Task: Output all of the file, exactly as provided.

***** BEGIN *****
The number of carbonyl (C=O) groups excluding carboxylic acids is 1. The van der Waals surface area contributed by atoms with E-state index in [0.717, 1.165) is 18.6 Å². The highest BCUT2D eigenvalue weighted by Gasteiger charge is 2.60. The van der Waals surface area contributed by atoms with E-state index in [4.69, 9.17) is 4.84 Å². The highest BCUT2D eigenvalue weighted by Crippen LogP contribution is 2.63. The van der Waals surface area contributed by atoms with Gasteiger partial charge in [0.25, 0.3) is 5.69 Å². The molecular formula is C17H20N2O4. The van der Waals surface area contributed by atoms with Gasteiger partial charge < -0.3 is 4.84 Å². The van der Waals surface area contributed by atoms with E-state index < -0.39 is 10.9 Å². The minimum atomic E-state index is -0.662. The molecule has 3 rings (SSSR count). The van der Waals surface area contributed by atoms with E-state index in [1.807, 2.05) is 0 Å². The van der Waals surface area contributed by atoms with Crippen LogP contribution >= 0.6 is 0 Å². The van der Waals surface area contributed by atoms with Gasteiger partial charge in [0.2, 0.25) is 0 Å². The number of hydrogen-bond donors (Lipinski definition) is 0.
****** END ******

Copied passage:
The number of carbonyl (C=O) groups excluding carboxylic acids is 1. The van der Waals surface area contributed by atoms with E-state index in [0.717, 1.165) is 18.6 Å². The highest BCUT2D eigenvalue weighted by Gasteiger charge is 2.60. The van der Waals surface area contributed by atoms with E-state index in [4.69, 9.17) is 4.84 Å². The highest BCUT2D eigenvalue weighted by Crippen LogP contribution is 2.63. The van der Waals surface area contributed by atoms with Gasteiger partial charge in [0.25, 0.3) is 5.69 Å². The molecular formula is C17H20N2O4. The van der Waals surface area contributed by atoms with Gasteiger partial charge < -0.3 is 4.84 Å². The van der Waals surface area contributed by atoms with E-state index < -0.39 is 10.9 Å². The minimum atomic E-state index is -0.662. The molecule has 3 rings (SSSR count). The van der Waals surface area contributed by atoms with E-state index in [1.807, 2.05) is 0 Å². The van der Waals surface area contributed by atoms with Crippen LogP contribution >= 0.6 is 0 Å². The van der Waals surface area contributed by atoms with Gasteiger partial charge in [0.2, 0.25) is 0 Å². The number of hydrogen-bond donors (Lipinski definition) is 0.